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Biomedical Engineering Major Guide for 2009-2010

What is Biomedical Engineering

Biomedical engineering is the application of engineering principles and methods to the solution of problems in the life sciences. This broad field spans applications at the molecular level (genetic engineering); at the cellular level (e.g., cell and tissue engineering); and in intact organisms, including humans in particular. Mature practice areas include the design of biomedical measurement systems (e.g., intensive care monitoring stations); orthopedic devices (e.g., artificial joints); and artificial organs (e.g., artificial kidneys). Currently, there is much attention being given to computational biosciences,
advanced medical imaging systems and advanced artificial organs (e.g., heart-assist and total artificial heart blood pumps, artificial livers). Among the most exciting new areas of biomedical engineering research is the newly defined discipline of cell and tissue engineering, which involves the modification of living cells and tissues to meet specific clinical needs (e.g., artificial skin). In their professional roles, biomedical engineers must be knowledgeable in both the life sciences and the engineering sciences. In many career roles, biomedical engineers serve an intermediary role in bridging the gap between classically trained engineers and medical practitioners. Basic life science preparation includes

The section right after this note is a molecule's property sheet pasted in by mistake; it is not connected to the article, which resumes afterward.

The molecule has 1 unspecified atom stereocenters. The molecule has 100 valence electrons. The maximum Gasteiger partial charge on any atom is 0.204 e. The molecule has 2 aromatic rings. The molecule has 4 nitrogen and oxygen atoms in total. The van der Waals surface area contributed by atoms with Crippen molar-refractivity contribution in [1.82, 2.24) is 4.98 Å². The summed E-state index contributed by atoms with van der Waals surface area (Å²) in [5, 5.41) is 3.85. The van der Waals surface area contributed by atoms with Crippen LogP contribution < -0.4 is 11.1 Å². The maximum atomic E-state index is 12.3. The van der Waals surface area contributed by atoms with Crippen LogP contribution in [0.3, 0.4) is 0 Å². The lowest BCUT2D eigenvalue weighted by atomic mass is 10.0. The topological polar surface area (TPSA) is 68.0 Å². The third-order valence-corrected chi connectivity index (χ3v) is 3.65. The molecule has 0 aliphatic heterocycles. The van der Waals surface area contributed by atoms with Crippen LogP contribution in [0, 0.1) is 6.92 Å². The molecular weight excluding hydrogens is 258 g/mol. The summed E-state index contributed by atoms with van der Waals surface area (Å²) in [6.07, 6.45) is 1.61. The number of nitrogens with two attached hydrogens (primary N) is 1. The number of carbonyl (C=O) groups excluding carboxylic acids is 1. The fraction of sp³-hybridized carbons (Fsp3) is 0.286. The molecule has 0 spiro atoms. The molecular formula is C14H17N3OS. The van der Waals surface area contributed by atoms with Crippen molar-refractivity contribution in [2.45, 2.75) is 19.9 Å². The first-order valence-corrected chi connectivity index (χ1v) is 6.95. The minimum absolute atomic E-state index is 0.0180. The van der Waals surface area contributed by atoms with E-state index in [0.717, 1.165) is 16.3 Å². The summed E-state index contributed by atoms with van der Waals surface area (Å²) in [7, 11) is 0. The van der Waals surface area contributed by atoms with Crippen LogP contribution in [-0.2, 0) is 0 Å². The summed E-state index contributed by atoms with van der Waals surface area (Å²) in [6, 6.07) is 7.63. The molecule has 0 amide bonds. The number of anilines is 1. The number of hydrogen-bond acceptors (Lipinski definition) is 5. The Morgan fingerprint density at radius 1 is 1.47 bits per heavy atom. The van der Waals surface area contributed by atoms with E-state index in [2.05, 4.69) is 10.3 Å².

the study of cell biology and human anatomy and physiology. The engineering preparation includes basic mechanics,
electrical and electronic circuits, materials science, thermodynamics and fluid mechanics. Required mathematics include
calculus, differential equations, matrix methods and statistics. The educational objectives of the biomedical engineering program are:
• to provide students with a solid foundation in mathematics, the basic and engineering sciences and engineering design methods;
• to provide students with a comprehensive integration of engineering methods of problem-solving and design with the biological sciences;
• to develop the skills needed for work in the medical device industry, including a thorough coverage of engineering materials, biomaterials, biomechanics, medical device design and work in interdisciplinary teams;
• to provide essential laboratory experience with commonly used biomedical devices and systems and to provide coverage of methods for the design of experiments in medical and life science applications; and